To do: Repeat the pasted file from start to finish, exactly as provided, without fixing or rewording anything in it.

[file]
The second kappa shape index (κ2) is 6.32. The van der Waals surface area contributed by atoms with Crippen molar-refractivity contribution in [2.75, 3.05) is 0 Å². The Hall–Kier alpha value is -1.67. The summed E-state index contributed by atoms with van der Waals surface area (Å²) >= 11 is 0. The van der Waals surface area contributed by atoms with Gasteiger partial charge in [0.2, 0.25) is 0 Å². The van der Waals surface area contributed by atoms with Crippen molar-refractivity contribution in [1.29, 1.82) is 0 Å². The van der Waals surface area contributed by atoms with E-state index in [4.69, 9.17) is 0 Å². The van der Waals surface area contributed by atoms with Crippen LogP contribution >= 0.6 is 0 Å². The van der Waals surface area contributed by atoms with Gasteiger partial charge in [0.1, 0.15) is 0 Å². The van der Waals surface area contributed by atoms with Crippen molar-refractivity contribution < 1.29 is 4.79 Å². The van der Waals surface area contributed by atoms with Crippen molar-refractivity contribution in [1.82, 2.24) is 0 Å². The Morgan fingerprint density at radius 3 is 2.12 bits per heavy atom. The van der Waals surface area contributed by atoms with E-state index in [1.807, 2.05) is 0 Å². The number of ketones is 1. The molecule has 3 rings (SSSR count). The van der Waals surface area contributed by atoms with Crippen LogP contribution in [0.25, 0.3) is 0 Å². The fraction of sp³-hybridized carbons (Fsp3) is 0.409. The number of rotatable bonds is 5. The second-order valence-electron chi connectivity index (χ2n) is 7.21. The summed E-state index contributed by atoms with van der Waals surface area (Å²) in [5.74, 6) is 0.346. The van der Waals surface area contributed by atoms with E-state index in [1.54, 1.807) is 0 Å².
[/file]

The second kappa shape index (κ2) is 6.32. The van der Waals surface area contributed by atoms with Crippen molar-refractivity contribution in [2.75, 3.05) is 0 Å². The Hall–Kier alpha value is -1.67. The summed E-state index contributed by atoms with van der Waals surface area (Å²) >= 11 is 0. The van der Waals surface area contributed by atoms with Gasteiger partial charge in [0.2, 0.25) is 0 Å². The van der Waals surface area contributed by atoms with Crippen molar-refractivity contribution in [1.29, 1.82) is 0 Å². The van der Waals surface area contributed by atoms with E-state index in [4.69, 9.17) is 0 Å². The van der Waals surface area contributed by atoms with Crippen LogP contribution >= 0.6 is 0 Å². The van der Waals surface area contributed by atoms with Gasteiger partial charge in [0.1, 0.15) is 0 Å². The van der Waals surface area contributed by atoms with Crippen molar-refractivity contribution < 1.29 is 4.79 Å². The van der Waals surface area contributed by atoms with Crippen molar-refractivity contribution in [1.82, 2.24) is 0 Å². The Morgan fingerprint density at radius 3 is 2.12 bits per heavy atom. The van der Waals surface area contributed by atoms with E-state index in [1.807, 2.05) is 0 Å². The number of ketones is 1. The molecule has 3 rings (SSSR count). The van der Waals surface area contributed by atoms with Crippen LogP contribution in [0.25, 0.3) is 0 Å². The fraction of sp³-hybridized carbons (Fsp3) is 0.409. The number of rotatable bonds is 5. The second-order valence-electron chi connectivity index (χ2n) is 7.21. The summed E-state index contributed by atoms with van der Waals surface area (Å²) in [5.74, 6) is 0.346. The van der Waals surface area contributed by atoms with E-state index in [1.54, 1.807) is 0 Å².